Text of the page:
The following is adapted from “Developing an African Drumming Program for Your Music Classroom,” created by ThisWorldMusic in partnership with The John F. Kennedy Center for the Performing Arts.
This is the first in a series of three installments on arranging for an African drumming ensemble: 1) Arranging for Classroom vs. Stage; 2) Arranging Drumming with Singing and; 3) Arranging for Performance.
1. Arranging for Classroom vs. Stage
For teaching polyphonic drum ensemble music in a classroom setting, a “mixed chorus” type of instrument distribution scheme is ideal. In the example below, the classroom diagram assumes three basic instrument types: bell, rattle and drum. Arranging the instruments in this fashion facilitates a “play-and-pass” lesson plan in which students get to cycle through playing each of the three parts that comprise the ensemble rhythm.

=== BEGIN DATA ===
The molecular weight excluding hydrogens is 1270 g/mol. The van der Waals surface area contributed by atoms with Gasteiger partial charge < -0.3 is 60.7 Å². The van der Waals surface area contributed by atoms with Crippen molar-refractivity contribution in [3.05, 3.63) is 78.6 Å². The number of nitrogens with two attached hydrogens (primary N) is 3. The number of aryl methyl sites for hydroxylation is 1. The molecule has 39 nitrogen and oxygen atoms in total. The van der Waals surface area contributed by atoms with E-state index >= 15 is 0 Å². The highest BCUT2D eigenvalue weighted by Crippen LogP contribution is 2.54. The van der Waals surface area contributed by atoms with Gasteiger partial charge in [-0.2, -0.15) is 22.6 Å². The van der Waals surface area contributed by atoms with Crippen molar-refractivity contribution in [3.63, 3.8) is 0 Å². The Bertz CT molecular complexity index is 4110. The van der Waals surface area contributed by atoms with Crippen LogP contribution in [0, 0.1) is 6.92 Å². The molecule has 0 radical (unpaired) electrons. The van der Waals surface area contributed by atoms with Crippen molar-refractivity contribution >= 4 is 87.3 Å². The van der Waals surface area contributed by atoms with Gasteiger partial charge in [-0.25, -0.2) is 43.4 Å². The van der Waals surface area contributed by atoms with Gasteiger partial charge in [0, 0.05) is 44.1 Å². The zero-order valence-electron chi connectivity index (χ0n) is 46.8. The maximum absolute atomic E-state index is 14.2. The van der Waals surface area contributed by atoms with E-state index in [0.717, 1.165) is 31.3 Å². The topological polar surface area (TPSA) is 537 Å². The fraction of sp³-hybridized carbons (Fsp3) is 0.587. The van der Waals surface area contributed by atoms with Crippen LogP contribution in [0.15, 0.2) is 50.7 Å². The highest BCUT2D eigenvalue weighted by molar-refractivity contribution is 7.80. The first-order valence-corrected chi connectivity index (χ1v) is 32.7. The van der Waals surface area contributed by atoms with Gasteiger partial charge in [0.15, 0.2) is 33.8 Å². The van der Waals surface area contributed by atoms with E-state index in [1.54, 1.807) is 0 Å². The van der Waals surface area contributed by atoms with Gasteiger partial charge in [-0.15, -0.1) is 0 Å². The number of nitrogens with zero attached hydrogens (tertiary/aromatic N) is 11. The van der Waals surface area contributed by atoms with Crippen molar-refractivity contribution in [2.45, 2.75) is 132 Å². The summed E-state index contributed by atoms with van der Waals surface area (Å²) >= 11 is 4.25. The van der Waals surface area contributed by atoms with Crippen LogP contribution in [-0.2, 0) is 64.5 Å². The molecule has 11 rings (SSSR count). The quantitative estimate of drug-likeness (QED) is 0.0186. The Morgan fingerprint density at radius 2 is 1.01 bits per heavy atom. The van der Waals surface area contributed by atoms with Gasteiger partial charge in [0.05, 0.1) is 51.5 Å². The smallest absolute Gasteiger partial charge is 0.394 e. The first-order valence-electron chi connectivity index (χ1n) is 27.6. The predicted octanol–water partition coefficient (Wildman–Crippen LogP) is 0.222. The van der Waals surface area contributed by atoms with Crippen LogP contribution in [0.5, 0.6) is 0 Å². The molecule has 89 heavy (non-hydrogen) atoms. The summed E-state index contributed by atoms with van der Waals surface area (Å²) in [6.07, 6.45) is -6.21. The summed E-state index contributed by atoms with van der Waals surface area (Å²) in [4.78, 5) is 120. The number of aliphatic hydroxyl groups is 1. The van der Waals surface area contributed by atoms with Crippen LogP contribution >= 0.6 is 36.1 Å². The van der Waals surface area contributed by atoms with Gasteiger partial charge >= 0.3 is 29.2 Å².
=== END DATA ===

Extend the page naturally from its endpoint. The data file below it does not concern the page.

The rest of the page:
In performance, however, it is typically better to divide the ensemble into sections by instrument type. For example: if one of the three students playing the bell is especially strong, then seating the other two bell players in close proximity will help cohesion. This is analogous to the role of a section leader in a symphony orchestra.